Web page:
Identifying the genetic cause of malformation can be very challenging

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Genetic testing for malformation and retardation syndromes

Our genetic testing and medical expertise provide the most effective combination to understand the underlying causes of malformation and retardation syndromes.

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Symptoms related to a genetic cause

Congenital malformations (“birth defects”) remain a leading cause of infant mortality and childhood morbidity. Birth defects can be inherited, including errors of morphogenesis, epigenetic modifications on a parental germline (i.e. the effect of the environment on gene expression), or a chromosomal abnormality. The prevalence of structural birth defects varies globally1, ranging from approximately 3% to 6% of all live births. Most structural birth defects develop early in embryogenesis, during the first ten weeks of pregnancy, and the majority of these defects occur in isolation affecting only one organ system2.

Common features include a cleft in the lip or palate, abnormal facial features, limb or skeletal abnormalities, intellectual disability and delayed growth and development.

Referral reasons

  • Individuals with presentation of the most common disorder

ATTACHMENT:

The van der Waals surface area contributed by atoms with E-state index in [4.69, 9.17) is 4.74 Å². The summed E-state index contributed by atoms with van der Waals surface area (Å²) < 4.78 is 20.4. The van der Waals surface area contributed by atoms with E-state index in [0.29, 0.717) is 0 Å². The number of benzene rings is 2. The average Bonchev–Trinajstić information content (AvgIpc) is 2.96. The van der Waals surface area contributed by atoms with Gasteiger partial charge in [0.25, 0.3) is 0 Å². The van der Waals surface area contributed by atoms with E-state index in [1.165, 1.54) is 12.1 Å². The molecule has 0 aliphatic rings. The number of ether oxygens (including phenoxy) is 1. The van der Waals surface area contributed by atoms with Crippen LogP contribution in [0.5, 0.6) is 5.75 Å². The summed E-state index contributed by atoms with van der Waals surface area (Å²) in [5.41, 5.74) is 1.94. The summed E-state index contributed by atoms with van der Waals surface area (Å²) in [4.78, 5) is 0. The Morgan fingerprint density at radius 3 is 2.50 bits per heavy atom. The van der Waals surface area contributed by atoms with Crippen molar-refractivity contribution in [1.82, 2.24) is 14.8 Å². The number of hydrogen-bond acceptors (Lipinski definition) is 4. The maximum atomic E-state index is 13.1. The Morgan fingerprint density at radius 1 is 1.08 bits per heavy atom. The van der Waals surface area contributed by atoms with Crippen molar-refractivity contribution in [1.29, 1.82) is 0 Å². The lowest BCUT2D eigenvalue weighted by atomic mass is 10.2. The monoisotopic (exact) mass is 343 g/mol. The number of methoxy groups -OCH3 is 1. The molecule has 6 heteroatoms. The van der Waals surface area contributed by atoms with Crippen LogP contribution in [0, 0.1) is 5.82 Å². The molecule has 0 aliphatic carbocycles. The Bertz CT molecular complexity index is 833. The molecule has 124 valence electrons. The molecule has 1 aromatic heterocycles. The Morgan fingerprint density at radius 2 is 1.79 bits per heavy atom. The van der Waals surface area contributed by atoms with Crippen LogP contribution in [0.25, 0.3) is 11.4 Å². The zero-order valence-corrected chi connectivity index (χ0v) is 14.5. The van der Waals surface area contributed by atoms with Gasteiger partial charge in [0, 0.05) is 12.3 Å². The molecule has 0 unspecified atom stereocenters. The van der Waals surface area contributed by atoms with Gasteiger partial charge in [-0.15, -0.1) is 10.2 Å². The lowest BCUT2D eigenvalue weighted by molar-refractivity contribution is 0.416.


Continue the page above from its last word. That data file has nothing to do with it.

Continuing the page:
• Individuals with a positive family history 

  • Individuals without a positive family history but with symptoms resembling the specific disease indication

  • Individuals with a negative but suspected family history in order to perform proper genetic counseling (prenatal analyses are recommended in families with affected individuals)

Diagnostic strategy

Confirmation of a clinical diagnosis through genetic testing allows for genetic counseling and may lead to immediate medical management. For each presented case and phenotype, a full medical report will be produced including a tailored diagnostic strategy, recommendations and a differential diagnosis, if applicable.

What do we know about malformation and retardation syndromes?

Malformation and retardation syndromes are a broad group of different disorders, characterized by inborn abnormalities of the body and organ growth and development.

The majority of inborn malformations are caused by gene defects. The most prevalent defects are orofacial clefts, heart, neural tube and limb defects3. Malformations can present as part of a complex syndrome, typically caused by mutations in several genes, or they can be isolated and associated with a mutation in a single gene.

Most major malformations are non-specific to a particular syndrome, and because they display a broad spectrum of skeletal, neurological, cardiological and other clinical features, getting a correct diagnosis, including identification of any genetic component, in order to start the available treatment is challenging but essential to maximize effectiveness of any intervention.